Monday, June 19, 2017

The Problem of Teleological Evil

In this post, I’d like to sketch a new (or at least under-explored) version of the problem of evil, which I will dub the problem of teleological evil.

To begin, let’s call something an instance of teleological evil just in case it’s an instance of suffering that occurs in virtue of the natural purpose or design plan of a thing, i.e., it’s part of a thing’s design plan or one of its natural purposes to cause other beings to suffer. A given instance of teleological evil might ultimately trace back to one or more creaturely agents (e.g., a human or a devil), but unless it does, let's say that it falls under the more general category of natural evil.

It’s important not to confuse the problem of teleological evil with the problem of dysteleology. The latter problem traces back to Darwin’s discussions of the imperfect design found in biological organisms and their parts. Commonly discussed examples include the panda’s thumb, the inverted retina, and the convolution of the sexual organs and the digestive organs in humans. The problem of teleological evil differs from the problem of dysteleology in that while the latter appeals to poor design as evidence against a supremely intelligent designer, the former appeals to good design (in particular, design that’s well-suited for causing suffering) as evidence against a supremely benevolent designer. To put it crudely, the problem of dysteleology is the problem of stupid design; the problem of teleological evil is the problem of malevolent design.

Perhaps the most obvious example of teleological evil is the evil of predation. Such evil occurs when one or more organisms are “built” to cause suffering to one or more other organisms by virtue of acting in accordance with their design plans and/or natural purposes, such that it’s part of their design plan to cause organisms to suffer in some way. And it is well known that the suffering caused by the teleological evil of predation is immense. Very, very many types of organisms are such that they aren’t able to get enough nourishment unless they cause other organisms to suffer immensely (for example, by ripping them to shreds and eating them alive). Vivid examples of predatory teleological evil include:


the cruel predatory practices of the margay:
Imagine being a pied tamarin monkey living in the Brazilian rainforest and suddenly a baby’s voice cries out in distress; the urge to go out and help would be overwhelming. But in reality it’s a lure set by a margay, a jungle-dwelling wild cat with remarkable mimicry skills. 
The North American short-tailed shrew:
The North American short-tailed shrew, Blarina brevicauda, secretes venom from salivary glands in its lower jaw to paralyze prey. But the point of the paralysis is not to kill the prey, but to keep it alive for an extended period of time to allow for prolonged feeding. A tiny shrew can infect a mouse, for example, and then graze on it for days and days until it eventually succumbs to its physical injuries.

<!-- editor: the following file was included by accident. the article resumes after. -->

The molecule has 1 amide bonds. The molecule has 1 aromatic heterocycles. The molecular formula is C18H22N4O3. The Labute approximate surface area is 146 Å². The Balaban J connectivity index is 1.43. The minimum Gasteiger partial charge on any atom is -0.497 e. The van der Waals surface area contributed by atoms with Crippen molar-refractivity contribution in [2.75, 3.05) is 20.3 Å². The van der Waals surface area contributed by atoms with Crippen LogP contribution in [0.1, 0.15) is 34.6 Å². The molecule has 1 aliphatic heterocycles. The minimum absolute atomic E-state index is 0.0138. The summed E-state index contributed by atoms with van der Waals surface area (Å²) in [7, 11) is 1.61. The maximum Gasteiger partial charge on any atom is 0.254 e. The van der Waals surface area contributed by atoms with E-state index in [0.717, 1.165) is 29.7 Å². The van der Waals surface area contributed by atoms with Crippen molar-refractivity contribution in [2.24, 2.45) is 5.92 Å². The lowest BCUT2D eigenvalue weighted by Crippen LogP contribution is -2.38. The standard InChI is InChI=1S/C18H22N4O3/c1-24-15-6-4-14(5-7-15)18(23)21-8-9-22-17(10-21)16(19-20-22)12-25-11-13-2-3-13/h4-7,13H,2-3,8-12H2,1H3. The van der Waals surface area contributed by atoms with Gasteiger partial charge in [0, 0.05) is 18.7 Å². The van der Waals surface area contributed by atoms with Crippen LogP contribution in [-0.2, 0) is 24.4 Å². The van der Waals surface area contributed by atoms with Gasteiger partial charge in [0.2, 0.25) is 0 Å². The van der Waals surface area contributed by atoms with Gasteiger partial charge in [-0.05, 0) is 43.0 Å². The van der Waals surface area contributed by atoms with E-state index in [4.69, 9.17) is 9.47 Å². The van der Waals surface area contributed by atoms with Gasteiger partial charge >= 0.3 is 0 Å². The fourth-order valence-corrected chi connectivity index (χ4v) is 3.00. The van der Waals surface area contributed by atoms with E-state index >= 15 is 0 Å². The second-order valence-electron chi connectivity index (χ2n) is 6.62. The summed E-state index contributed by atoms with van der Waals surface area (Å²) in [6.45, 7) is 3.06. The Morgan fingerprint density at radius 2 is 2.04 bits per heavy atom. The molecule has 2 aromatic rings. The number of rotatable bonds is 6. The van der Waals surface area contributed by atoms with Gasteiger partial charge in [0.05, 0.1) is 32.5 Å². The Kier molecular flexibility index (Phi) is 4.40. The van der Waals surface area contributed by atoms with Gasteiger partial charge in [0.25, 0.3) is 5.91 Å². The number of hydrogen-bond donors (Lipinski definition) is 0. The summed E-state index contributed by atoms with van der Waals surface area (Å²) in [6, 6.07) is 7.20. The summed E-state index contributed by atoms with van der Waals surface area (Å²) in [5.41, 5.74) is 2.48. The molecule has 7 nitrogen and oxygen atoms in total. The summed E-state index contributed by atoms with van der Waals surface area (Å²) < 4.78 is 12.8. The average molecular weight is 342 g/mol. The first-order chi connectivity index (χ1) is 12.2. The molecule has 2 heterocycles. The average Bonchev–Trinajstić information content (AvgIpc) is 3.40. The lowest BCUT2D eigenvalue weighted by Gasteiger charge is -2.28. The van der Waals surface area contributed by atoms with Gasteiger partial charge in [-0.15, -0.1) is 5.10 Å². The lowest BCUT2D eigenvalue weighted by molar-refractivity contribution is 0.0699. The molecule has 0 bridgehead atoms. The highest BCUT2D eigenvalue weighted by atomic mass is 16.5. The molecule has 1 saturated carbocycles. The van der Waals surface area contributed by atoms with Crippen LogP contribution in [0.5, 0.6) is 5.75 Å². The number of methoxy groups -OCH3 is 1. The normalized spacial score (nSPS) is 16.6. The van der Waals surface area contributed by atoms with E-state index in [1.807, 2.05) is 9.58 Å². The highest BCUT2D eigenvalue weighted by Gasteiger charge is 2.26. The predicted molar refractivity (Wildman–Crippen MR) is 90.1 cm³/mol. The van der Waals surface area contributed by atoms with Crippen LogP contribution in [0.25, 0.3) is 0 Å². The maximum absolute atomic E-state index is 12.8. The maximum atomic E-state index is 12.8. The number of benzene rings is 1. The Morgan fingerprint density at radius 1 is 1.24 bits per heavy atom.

The preying mantis:
The mantis is famous because the female often eats the male during intercourse, the latter being easily overpowered by his mate, but hardwired to proceed with the mating process. The sadistic part is that mantises do not bother to kill their prey before eating them: as soon as the insect embraces the hapless lover, it begins to consume it alive. 
The sea lamprey:
Leeches are disgusting creatures, no one’s arguing that. Now, imagine a three-foot-long leech that feeds on the blood of larger prey. Congratulations, you’ve imagined the sea lamprey, a primitive vertebrate that resembles an enormous leech. The sea lamprey is considered a pest in the Great Lakes of North America, because it often kills the fish it attaches itself to. The reason the lamprey is so nightmarish a killer is that its victims have no limbs to fight it off and must wait for their attacker to gorge itself with their blood.
The lancet fluke:

Dicrocoelium dendriticum is a tiny fluke that, in one stage of its life cycle, can be found in the bodies of certain species of ant. The infected ants are controlled by the parasite and during the night, they leave the anthill, climb up grass straws, and simply wait. This leads to them getting eaten accidentally by sheep and other herbivores, inside which the parasite can continue its life cycle. Strangely enough, the ant returns to the colony during the day and proceeds with its usual activities.
 The parasitic wasp:
Parasitic wasps are so horrifying and terrible that Charles Darwin used them as an argument against the existence of a benevolent God. To any of those amongst you that have seen Ridley Scott’s Alien movies. The wasps use a variety of host organisms, such as spiders, caterpillars, or the larvae of other insects. The prey is stung by the wasp, which lays its eggs in it. After the eggs hatch, the wasp larvae slowly consume the victim from inside out, leading to a slow, painful death. (Link to the examples here and above)
Not all natural teleological evil is predatory evil, however. A ready example can be found in the parasitic wasp just mentioned:
Once inside, those eggs "clone" themselves until the still-alive caterpillar is teeming with hundreds of larvae. Strangely, about 50 of the females emerge with large jaws and no reproductive organs. Their sole purpose for living? To devour as many of their brothers as they can, since only a few males are needed to fertilize their sisters. (Link)